“How your mobile site may not be much more complicated than building one with a data API or AJAX”
I am working on a project called ‘IvyRoot’ that is predominantly mobile and which is going to make me fabulously rich and famous.
OK, OK. It’s predominantly mobile, at least. It’s all in Django.
There’s a ‘desktop’ web site to go with it, and this contains panels within pages. Some of these panels might take a few moments to process and so I use XHR to call back to get them once the main page has loaded, displaying a pretty spinning icon in the meantime.
I also use XHR to populate in-page tables which might have many rows – so that pagination and sorting are fast without having to load the whole page again.
I also want to expose a number of data APIs (providing XML, JSON, basic HTML and the like) so that people can build 3rd party clients, their own consuming sites, and widgets.
Finally, I want to provide a mobile web version of the site. I’ll probably do some sort of device detection to refine the behaviour, but I should assume that plenty of browsers will not be able to do the XHR bit, and should have the page (containing all the panels) in one go – admittedly after a slightly longer wait.
Well, it occurs to me that these requirements can all be solved at the same time. Switching templates based on URL (or other HttpRequest clues) is pretty easy, so one thing I could do is have a filename extension convention for all my URLs. Imagine a ‘things’ view that lists things.
So perhaps we can set up URL routes like this:
... (r'^things$', things), (r'^things.(?P<mode>[a-z0-9]+)$', things), ...
And have a view that looks something like this:
def things(request, mode=''): if not mode: mode = desktop_or_mobile() template = "things.%s" % mode ...
(Or, I suppose we could pass the mode into the template via the context and have some sort of a switch statement in the template itself. It might be good to pass it in, anyway, in case there is any further refinement required within each template.)
Anyway, let’s also assume that the things list is very long and takes a while to generate. For the desktop users, we might want to either load the table as HTML asynchronously using XHR, or paged into a jQuery grid control. For these two approaches, I can call back to /things.html or /things.json respectively (and do a little extra plumbing to make sure the JSON is in the right format for the grid control to consume).
But what of mobile? Well, for many devices, I can’t expect any XHR activity to be supported, so we need to insert the table HTML into the body of the things.mobile page before it departs for the client – and we may need to pre-page it too (if it’s long). But the good news is that, if I made it simple enough, the HTML generated by things.html might be good enough for either type of browser.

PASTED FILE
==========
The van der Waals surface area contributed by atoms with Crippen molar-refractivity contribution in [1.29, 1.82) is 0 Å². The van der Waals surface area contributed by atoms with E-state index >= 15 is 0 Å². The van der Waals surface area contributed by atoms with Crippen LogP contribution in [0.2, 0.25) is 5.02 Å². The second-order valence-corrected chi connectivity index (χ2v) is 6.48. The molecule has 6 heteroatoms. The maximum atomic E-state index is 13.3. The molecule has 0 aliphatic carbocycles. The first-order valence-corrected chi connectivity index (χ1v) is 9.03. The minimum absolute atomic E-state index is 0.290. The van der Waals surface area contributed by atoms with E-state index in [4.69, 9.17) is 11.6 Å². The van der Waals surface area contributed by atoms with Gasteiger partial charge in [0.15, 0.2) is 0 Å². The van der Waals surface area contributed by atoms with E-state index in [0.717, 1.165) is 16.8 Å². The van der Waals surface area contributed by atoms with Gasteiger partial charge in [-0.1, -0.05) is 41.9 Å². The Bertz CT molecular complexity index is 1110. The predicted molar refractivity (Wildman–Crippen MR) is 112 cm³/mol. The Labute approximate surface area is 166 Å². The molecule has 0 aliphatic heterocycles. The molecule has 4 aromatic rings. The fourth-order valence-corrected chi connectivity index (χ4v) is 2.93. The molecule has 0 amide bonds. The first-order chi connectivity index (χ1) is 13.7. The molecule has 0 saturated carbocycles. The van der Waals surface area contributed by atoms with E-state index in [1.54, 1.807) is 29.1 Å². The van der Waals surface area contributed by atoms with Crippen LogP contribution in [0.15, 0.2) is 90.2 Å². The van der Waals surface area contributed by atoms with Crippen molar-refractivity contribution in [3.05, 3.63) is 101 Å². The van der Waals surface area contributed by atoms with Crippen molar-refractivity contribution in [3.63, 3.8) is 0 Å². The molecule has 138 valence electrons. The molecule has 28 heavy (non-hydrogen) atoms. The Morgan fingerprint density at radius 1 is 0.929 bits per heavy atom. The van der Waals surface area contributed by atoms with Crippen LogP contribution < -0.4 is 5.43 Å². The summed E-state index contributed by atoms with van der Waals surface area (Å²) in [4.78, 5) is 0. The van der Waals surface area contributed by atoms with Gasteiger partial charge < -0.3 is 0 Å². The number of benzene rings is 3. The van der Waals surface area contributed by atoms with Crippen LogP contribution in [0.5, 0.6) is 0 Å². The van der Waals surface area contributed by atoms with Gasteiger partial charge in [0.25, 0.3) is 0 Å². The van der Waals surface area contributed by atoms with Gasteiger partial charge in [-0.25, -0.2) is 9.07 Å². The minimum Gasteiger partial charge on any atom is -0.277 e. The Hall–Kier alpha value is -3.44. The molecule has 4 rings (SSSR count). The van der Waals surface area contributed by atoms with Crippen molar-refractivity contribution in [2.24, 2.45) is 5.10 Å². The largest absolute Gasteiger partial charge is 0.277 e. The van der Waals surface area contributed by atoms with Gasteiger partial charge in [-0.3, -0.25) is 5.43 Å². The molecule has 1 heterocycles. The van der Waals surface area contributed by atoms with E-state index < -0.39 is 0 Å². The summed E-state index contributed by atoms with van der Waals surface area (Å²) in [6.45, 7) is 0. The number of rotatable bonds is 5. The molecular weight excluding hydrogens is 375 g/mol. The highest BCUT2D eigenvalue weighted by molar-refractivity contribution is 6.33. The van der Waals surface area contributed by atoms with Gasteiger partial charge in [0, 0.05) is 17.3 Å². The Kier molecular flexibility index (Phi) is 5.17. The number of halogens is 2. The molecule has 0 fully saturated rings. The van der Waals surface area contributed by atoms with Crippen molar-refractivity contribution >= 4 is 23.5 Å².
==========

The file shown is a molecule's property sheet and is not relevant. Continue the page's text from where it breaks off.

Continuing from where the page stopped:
(And if not, I could easily do a little adaptation on that view too – perhaps turn my table into a list.)
So what I would like to have a is a way of embedding the output of one view (or even URL) into another, whilst the response is still being put together on the server. Try as I could, there didn’t seem to be anything in Django to do this.
Enter my first DjangoSnippet!
This basically allows me to put a template tag into the mobile template that pulls the output from one of the other views (identified by view name, with arguments; or a verbatim URL which would be the same as the one used in the desktop’s XHR request – nifty!)
It also makes sure that the context for that view is sandboxed with what it needs to render itself – so that I don’t have to worry about getting the context ready in the ‘outer’ view. That’s not necessary in our simple example above – but it might be useful later on if I am dynamically choosing which panels to place on a page, and I want them to gather together their own context prior to template rendering.
Now, I’ll need to be careful to make sure that any interaction elements within the table – say, some actions available on each item in the list, or a paginator – behave suitably for their location. But this may be as simple as toggling between further XHR requests (for desktop) and simple anchor links (for mobile). Forms-in-panels will be harder but similar.
So… there we are, a glimpse at the inner workings of a mystery application that’s many weeks away from seeing the light of day.
But hopefully I’ve raised a few thoughts about how you can treat the mobile version of your site as being a cousin of the data APIs that you might have written anyway. And also how you might be able to sneakily bring some of the funky XHR – that you wanted to impress your friends with on the desktop – up into the server to keep your mobile pals happy too.